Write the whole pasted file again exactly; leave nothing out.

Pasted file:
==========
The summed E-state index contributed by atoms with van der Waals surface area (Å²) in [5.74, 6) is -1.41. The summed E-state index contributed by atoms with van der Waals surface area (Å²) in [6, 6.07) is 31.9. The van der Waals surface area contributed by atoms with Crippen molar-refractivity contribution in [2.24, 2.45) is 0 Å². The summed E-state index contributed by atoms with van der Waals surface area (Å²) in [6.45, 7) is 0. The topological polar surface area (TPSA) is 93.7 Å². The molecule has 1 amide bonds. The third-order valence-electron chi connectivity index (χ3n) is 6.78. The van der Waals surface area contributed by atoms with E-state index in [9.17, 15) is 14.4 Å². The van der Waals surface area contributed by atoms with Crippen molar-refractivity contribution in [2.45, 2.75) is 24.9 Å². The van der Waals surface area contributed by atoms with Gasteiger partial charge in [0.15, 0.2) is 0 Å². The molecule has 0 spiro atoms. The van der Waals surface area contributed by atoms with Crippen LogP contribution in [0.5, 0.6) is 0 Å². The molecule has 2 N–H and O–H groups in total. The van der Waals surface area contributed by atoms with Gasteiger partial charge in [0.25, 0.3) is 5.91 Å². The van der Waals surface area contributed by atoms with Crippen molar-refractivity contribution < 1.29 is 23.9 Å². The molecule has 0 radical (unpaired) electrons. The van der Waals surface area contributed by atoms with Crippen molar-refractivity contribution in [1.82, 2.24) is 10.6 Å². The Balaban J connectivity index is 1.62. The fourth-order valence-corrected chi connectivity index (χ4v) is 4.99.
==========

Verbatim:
The summed E-state index contributed by atoms with van der Waals surface area (Å²) in [5.74, 6) is -1.41. The summed E-state index contributed by atoms with van der Waals surface area (Å²) in [6, 6.07) is 31.9. The van der Waals surface area contributed by atoms with Crippen molar-refractivity contribution in [2.24, 2.45) is 0 Å². The summed E-state index contributed by atoms with van der Waals surface area (Å²) in [6.45, 7) is 0. The topological polar surface area (TPSA) is 93.7 Å². The molecule has 1 amide bonds. The third-order valence-electron chi connectivity index (χ3n) is 6.78. The van der Waals surface area contributed by atoms with E-state index in [9.17, 15) is 14.4 Å². The van der Waals surface area contributed by atoms with Crippen molar-refractivity contribution in [2.45, 2.75) is 24.9 Å². The van der Waals surface area contributed by atoms with Gasteiger partial charge in [0.15, 0.2) is 0 Å². The molecule has 0 spiro atoms. The van der Waals surface area contributed by atoms with Crippen LogP contribution in [0.5, 0.6) is 0 Å². The molecule has 2 N–H and O–H groups in total. The van der Waals surface area contributed by atoms with Gasteiger partial charge in [0.25, 0.3) is 5.91 Å². The van der Waals surface area contributed by atoms with Crippen molar-refractivity contribution < 1.29 is 23.9 Å². The molecule has 0 radical (unpaired) electrons. The van der Waals surface area contributed by atoms with Crippen molar-refractivity contribution in [1.82, 2.24) is 10.6 Å². The Balaban J connectivity index is 1.62. The fourth-order valence-corrected chi connectivity index (χ4v) is 4.99.